Five-star chef pays it forward

Leadership sits down at the chef’s table with Executive Chef, Terrence Ford, to talk about his unique initiative to uplift youth from impoverished communities and why the hospitality industry needs to pay it forward


The old Chinese proverb has it that if you feed a man a fish, you feed him for a day, but if you teach a man to fish, you feed him for a lifetime.

Much the same principle, it seems, applies to cooking. You can give a man a wonderfully prepared meal, but if you teach him to make such a meal himself, you are providing him with a skill that will change his life.

This is why one of Cape Town’s top chefs, Terrence Ford, who plies his trade at the African Pride Crystal Towers Hotel & Spa recently began a successful collaboration with Cape Town non-profit chefs’ school Infinity Culinary Training (ICT) to teach young people from disadvantaged communities the gentle art of cooking. To date, a total of seven students have been employed on a full time basis at the hotel.

ICT offers students from impoverished backgrounds the necessary skills and training for a career in the hospitality industry, and part of the 12-week course involves on-the-job training in a working commercial kitchen. Ford spearheaded this unique partnership, and says it all happened “very randomly”.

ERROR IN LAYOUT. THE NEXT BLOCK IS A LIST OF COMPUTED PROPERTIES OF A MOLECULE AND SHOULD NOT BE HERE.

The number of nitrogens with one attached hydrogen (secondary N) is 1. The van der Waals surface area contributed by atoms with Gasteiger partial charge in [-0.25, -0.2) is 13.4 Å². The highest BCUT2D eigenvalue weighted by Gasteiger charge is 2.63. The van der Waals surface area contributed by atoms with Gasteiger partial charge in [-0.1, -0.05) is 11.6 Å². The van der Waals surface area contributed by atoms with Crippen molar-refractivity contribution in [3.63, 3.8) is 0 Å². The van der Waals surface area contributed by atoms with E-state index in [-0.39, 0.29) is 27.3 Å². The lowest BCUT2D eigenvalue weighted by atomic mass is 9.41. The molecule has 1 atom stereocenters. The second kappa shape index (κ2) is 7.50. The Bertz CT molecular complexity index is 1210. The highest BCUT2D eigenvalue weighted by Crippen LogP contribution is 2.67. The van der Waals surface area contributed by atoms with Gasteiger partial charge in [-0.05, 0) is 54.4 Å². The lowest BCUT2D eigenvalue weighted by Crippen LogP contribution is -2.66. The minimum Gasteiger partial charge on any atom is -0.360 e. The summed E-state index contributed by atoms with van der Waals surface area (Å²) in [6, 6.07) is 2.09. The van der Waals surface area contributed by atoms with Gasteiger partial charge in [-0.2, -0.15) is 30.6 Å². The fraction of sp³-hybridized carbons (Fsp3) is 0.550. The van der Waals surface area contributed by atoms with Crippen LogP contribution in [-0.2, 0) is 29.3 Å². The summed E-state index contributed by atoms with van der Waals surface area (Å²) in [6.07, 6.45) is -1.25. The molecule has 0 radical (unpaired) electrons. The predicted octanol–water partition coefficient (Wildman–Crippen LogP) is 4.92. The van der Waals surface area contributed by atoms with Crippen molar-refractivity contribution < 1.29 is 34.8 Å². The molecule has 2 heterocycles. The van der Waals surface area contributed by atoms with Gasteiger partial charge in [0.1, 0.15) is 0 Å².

“I met one of the gentlemen who was partially behind their training development programme at the time. We chatted and he told me about ICT and its students, how they try and give these kids the best practical and theoretical cheffing sort of knowledge that they can afford, providing them with diplomas at the end of the very short course. He was telling me about the struggle to find hotels and restaurants willing to take these students on to do their practical training and I said ‘okay, I don’t mind, you can send me a few students for my kitchen and we can work from there,’” he says.

The reluctant chef

Executive Chef Ford has been with this five-star hotel since its inception in 2010, managing and leading a team of 58 chefs. He explains that while he has achieved great success as a chef, becoming one wasn’t always his main interest. “I was never really interested in becoming a chef; I actually wanted to do hotel management. That is, up until I spent time in a hotel,” he says.

“I realised that I’m a very emotional person, and by that I mean if I’m in a bad mood, I’m in a bad mood. And when you do hotel management a guest doesn’t care about your bad mood, they still want to see the smile on your face and you need to welcome them and that is just not who I am. In the kitchen you can literally be yourself on a daily basis. So basically my personality type and the kitchen sort of worked out for me.”